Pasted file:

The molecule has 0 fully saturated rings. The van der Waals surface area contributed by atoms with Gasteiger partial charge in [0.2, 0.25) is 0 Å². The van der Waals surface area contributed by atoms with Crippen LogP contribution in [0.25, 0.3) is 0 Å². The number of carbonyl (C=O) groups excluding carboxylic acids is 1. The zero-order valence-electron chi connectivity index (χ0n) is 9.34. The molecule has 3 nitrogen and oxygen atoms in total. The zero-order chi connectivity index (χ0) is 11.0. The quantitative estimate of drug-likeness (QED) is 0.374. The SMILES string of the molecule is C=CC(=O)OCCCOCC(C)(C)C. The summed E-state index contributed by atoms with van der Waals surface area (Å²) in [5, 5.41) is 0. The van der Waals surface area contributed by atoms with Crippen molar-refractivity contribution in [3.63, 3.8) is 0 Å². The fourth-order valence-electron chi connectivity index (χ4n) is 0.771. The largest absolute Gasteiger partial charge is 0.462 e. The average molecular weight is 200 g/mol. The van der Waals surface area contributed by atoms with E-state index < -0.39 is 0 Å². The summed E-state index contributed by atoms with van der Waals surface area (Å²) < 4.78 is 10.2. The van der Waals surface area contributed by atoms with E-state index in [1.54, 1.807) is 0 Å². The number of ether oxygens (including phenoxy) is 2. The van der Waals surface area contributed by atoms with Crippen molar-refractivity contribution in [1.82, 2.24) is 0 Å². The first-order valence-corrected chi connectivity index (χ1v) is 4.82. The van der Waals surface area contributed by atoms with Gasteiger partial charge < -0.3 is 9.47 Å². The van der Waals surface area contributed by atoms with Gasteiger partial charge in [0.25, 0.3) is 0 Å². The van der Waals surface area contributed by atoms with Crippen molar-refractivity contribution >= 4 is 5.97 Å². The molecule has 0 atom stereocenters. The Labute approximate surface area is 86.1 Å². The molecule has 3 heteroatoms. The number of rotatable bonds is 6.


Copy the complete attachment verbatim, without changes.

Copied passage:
The molecule has 0 fully saturated rings. The van der Waals surface area contributed by atoms with Gasteiger partial charge in [0.2, 0.25) is 0 Å². The van der Waals surface area contributed by atoms with Crippen LogP contribution in [0.25, 0.3) is 0 Å². The number of carbonyl (C=O) groups excluding carboxylic acids is 1. The zero-order valence-electron chi connectivity index (χ0n) is 9.34. The molecule has 3 nitrogen and oxygen atoms in total. The zero-order chi connectivity index (χ0) is 11.0. The quantitative estimate of drug-likeness (QED) is 0.374. The SMILES string of the molecule is C=CC(=O)OCCCOCC(C)(C)C. The summed E-state index contributed by atoms with van der Waals surface area (Å²) in [5, 5.41) is 0. The van der Waals surface area contributed by atoms with Crippen molar-refractivity contribution in [3.63, 3.8) is 0 Å². The fourth-order valence-electron chi connectivity index (χ4n) is 0.771. The largest absolute Gasteiger partial charge is 0.462 e. The average molecular weight is 200 g/mol. The van der Waals surface area contributed by atoms with E-state index < -0.39 is 0 Å². The summed E-state index contributed by atoms with van der Waals surface area (Å²) < 4.78 is 10.2. The van der Waals surface area contributed by atoms with E-state index in [1.54, 1.807) is 0 Å². The number of ether oxygens (including phenoxy) is 2. The van der Waals surface area contributed by atoms with Crippen molar-refractivity contribution in [1.82, 2.24) is 0 Å². The first-order valence-corrected chi connectivity index (χ1v) is 4.82. The van der Waals surface area contributed by atoms with Gasteiger partial charge < -0.3 is 9.47 Å². The van der Waals surface area contributed by atoms with Gasteiger partial charge in [0.25, 0.3) is 0 Å². The van der Waals surface area contributed by atoms with Crippen molar-refractivity contribution >= 4 is 5.97 Å². The molecule has 0 atom stereocenters. The Labute approximate surface area is 86.1 Å². The molecule has 3 heteroatoms. The number of rotatable bonds is 6.